Ball Turner

This is a ball turning attachment I made for my lathe. It's based on a boring bar that I already had: I've already got an R8 and an MT3 arbor for it (the R8 one is used for boring in the mill; the MT3 one is used with a dead centre inserted as an adjustable offset tailstock centre for taper turning). I decided it would be fairly straightforward to make an adaptor that would allow it to be used in the toolpost for ball turning.

The photo above shows all the parts that make up the ball turner (as well as the off-the-shelf R8 arbor). A lot of the dimensions were chosen based on what material I had lying around.

This photo shows the body and the bar that goes in the tool holder. The body is made from 50 mm square EN1A and the bar from 16 mm square EN1A. The two parts are held together with some M6 cap screws.

These photos show the shaft. It was made from 50 mm diameter EN1A with most of the length turned down to 25 mm to be a close sliding fit in the bush. The rear of the shaft has four dowel pins glued into place and a central M6 tapped hole.

This photo shows the bush, made from a piece of 32 mm diameter brass bar. It is glued into the body and provides a better running surface for the shaft to turn in. The photo also shows the handle, which was made from a bit of 10 mm EN1A bar and is threaded to fit into the rear block. After taking all the photos on this page, I used the ball turner to round the end of the handle off (with a long cap screw temporarily used in place of the handle).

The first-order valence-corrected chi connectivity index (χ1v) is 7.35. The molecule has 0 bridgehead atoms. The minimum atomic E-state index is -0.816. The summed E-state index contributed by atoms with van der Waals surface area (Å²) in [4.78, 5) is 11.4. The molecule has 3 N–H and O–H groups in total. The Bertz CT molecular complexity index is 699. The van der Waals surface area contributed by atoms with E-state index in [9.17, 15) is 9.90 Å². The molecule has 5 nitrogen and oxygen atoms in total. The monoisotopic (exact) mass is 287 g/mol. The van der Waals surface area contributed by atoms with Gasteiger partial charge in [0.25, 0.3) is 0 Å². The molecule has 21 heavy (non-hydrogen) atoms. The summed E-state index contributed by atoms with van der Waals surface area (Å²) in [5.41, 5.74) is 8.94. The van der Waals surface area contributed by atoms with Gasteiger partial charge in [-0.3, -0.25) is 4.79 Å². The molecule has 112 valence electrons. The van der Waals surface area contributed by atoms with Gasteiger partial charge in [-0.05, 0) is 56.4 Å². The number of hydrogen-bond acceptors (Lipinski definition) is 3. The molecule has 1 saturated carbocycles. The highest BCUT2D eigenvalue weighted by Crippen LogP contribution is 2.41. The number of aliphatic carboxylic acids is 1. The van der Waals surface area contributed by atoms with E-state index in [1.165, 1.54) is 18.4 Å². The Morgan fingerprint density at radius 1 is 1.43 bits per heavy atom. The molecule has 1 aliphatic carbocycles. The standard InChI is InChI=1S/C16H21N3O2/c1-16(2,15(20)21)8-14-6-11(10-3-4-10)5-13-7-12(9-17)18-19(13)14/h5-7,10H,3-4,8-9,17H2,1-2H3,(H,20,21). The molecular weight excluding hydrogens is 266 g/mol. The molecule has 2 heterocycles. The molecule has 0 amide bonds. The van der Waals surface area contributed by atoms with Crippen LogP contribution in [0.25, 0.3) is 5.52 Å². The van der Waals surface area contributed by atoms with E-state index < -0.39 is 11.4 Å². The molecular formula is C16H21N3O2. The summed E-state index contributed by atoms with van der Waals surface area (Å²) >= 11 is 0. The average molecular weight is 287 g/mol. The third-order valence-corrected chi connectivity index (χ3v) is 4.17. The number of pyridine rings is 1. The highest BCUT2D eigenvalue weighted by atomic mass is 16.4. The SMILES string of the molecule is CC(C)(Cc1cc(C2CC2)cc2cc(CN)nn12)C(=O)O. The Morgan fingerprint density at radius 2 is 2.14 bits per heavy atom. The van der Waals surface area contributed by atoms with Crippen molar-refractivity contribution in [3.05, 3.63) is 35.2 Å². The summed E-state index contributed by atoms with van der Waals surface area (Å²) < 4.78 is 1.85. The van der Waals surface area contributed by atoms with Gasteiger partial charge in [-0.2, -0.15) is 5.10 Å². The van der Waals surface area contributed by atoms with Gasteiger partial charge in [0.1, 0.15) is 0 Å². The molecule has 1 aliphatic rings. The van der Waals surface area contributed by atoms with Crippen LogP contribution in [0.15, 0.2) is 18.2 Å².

This shows the rear handle block, again made from 50 mm diameter EN1A. It has four holes that slip over the dowels on the back of the shaft and a counterbored hole for an M6 cap screw to hold it onto the back of the shaft and thus retain the shaft in the body. The threaded hole shown at the top of the photo is for the handle.

These photos show the method I used to initially set the height of the ball turner using the tool holder's M10×1 mm height adjuster screw. The two centres (headstock and tailstock) held the tool holder in roughly the right place.

This shows the very first test of the ball turner. The ball wasn't perfectly spherical and I had to slightly tweak the height of the tool holder in the tool post, but I was still pleased with it for a first attempt.

This website is free, but costs me money to run. If you'd like to support this site, please consider making a small donation or sending me a message to let me know what you liked or found useful.